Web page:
Journal of General Internal Medicine

, Volume 19, Issue 2, pp 136–145

Health plan effects on patient assessments of medicaid managed care among racial/ethnic minorities

  • Robert Weech-Maldonado
  • Marc N. Elliott
  • Leo S. Morales
  • Karen Spritzer
  • Grant N. Marshall
  • Ron D. Hays
Original Articles

DOI: 10.1111/j.1525-1497.2004.30235.x

Cite this article as:
Weech-Maldonado, R., Elliott, M.N., Morales, L.S. et al. J GEN INTERN MED (2004) 19: 136. doi:10.1111/j.1525-1497.2004.30235.x

Abstract

OBJECTIVE: To examine the extent to which racial/ethnic differences in Consumer Assessment of Health Plans Study (CAHPS) ratings and reports of Medicaid managed care can be attributed to differential treatment by the same health plans (within-plan differences) as opposed to racial/ethnic minorities being disproportionately enrolled in plans with lower quality of care (between-plan differences).

DESIGN: Data are from the National CAHPS Benchmarking Database (NCBD) 3.0. Data were analyzed using linear regression models to determine the overall effects, within-plan effects, and between-plan effects of race/ethnicity and language on patient assessments of care. Standard errors were adjusted for nonresponse weights and the clustered nature of the data.

PATIENTS/PARTICIPANTS: A total of 49,327 adults enrolled in Medicaid managed care plans in 14 states from 1999 to 2000.

MAIN RESULTS: Non-English speakers reported worse experiences compared to those of whites, while Asian non-English speakers had the lowest scores for most reports and ratings of care. An analysis of between-plan effects showed that African Americans, Hispanic-Spanish speakers, American Indian/Whites, and White-Other language were more likely than White-English speakers to be clustered in worse plans as rated by consumers. However, the majority of the observed racial/ethnic differences in CAHPS reports and ratings of care are attributable to within-plan effects. The ratio of between to within variance of racial/ethnic effects ranged from 0.07 (provider communication) to 0.42 (health plan rating).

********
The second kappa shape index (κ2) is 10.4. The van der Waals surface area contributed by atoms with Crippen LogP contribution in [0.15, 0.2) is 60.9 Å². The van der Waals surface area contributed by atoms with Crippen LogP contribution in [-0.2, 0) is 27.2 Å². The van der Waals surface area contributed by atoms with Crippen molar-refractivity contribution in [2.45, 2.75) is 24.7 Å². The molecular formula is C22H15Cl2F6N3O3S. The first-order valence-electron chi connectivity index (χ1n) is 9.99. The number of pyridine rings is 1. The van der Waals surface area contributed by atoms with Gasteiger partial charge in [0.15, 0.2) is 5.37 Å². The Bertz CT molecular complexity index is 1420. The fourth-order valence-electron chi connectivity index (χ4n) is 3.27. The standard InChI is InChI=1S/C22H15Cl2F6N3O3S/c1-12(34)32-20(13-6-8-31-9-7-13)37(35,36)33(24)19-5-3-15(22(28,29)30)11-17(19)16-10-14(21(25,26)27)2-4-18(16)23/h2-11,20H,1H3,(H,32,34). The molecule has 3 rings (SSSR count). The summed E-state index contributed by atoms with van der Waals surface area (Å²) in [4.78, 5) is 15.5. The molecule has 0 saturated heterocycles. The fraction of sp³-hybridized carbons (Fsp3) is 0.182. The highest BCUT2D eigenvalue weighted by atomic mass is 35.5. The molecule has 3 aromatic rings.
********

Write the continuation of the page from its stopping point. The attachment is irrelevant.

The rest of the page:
CONCLUSIONS: The observed racial/ethnic differences in CAHPS ratings and reports of care are more a result of different experiences with care for people enrolled in the same plans than a result of racial/ethnic minorities being enrolled in plans with worse experiences. Health care organizations should engage in quality improvement activities to address the observed racial/ethnic disparities in assessments of care.

Key words

CAHPS consumer assessments Medicaid managed care racial/ethnic disparities 

Copyright information

© Society of General Internal Medicine 2004

Authors and Affiliations

  • Robert Weech-Maldonado
    • 3
  • Marc N. Elliott
    • 2
  • Leo S. Morales
    • 1
    • 2
  • Karen Spritzer
    • 1
  • Grant N. Marshall
    • 2
  • Ron D. Hays
    • 1
    • 2
  1. 1.University of California at Los AngelesLos Angeles
  2. 2.RAND HealthSanta Monica
  3. 3.Department of Health Policy & AdministrationPennsylvania State UniversityUniversity Park

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